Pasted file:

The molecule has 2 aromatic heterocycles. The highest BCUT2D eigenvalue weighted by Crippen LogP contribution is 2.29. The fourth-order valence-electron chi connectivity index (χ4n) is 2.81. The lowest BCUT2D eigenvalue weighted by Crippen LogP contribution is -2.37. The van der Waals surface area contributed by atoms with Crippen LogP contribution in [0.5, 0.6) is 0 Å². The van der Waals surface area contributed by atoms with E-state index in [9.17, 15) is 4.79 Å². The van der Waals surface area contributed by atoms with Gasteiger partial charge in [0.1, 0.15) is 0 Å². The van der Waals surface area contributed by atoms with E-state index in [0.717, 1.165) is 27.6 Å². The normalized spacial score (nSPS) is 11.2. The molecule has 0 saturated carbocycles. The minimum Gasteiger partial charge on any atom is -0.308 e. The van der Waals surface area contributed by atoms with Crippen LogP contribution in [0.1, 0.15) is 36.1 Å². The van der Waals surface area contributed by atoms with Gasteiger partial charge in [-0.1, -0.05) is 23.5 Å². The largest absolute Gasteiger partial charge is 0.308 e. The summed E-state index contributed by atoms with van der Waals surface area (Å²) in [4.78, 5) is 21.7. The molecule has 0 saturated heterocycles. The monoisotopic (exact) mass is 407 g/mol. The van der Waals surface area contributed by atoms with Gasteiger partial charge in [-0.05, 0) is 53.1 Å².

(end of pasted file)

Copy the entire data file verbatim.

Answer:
The molecule has 2 aromatic heterocycles. The highest BCUT2D eigenvalue weighted by Crippen LogP contribution is 2.29. The fourth-order valence-electron chi connectivity index (χ4n) is 2.81. The lowest BCUT2D eigenvalue weighted by Crippen LogP contribution is -2.37. The van der Waals surface area contributed by atoms with Crippen LogP contribution in [0.5, 0.6) is 0 Å². The van der Waals surface area contributed by atoms with E-state index in [9.17, 15) is 4.79 Å². The van der Waals surface area contributed by atoms with Gasteiger partial charge in [0.1, 0.15) is 0 Å². The van der Waals surface area contributed by atoms with E-state index in [0.717, 1.165) is 27.6 Å². The normalized spacial score (nSPS) is 11.2. The molecule has 0 saturated carbocycles. The minimum Gasteiger partial charge on any atom is -0.308 e. The van der Waals surface area contributed by atoms with Crippen LogP contribution in [0.1, 0.15) is 36.1 Å². The van der Waals surface area contributed by atoms with Gasteiger partial charge in [-0.1, -0.05) is 23.5 Å². The largest absolute Gasteiger partial charge is 0.308 e. The summed E-state index contributed by atoms with van der Waals surface area (Å²) in [4.78, 5) is 21.7. The molecule has 0 saturated heterocycles. The monoisotopic (exact) mass is 407 g/mol. The van der Waals surface area contributed by atoms with Gasteiger partial charge in [-0.05, 0) is 53.1 Å².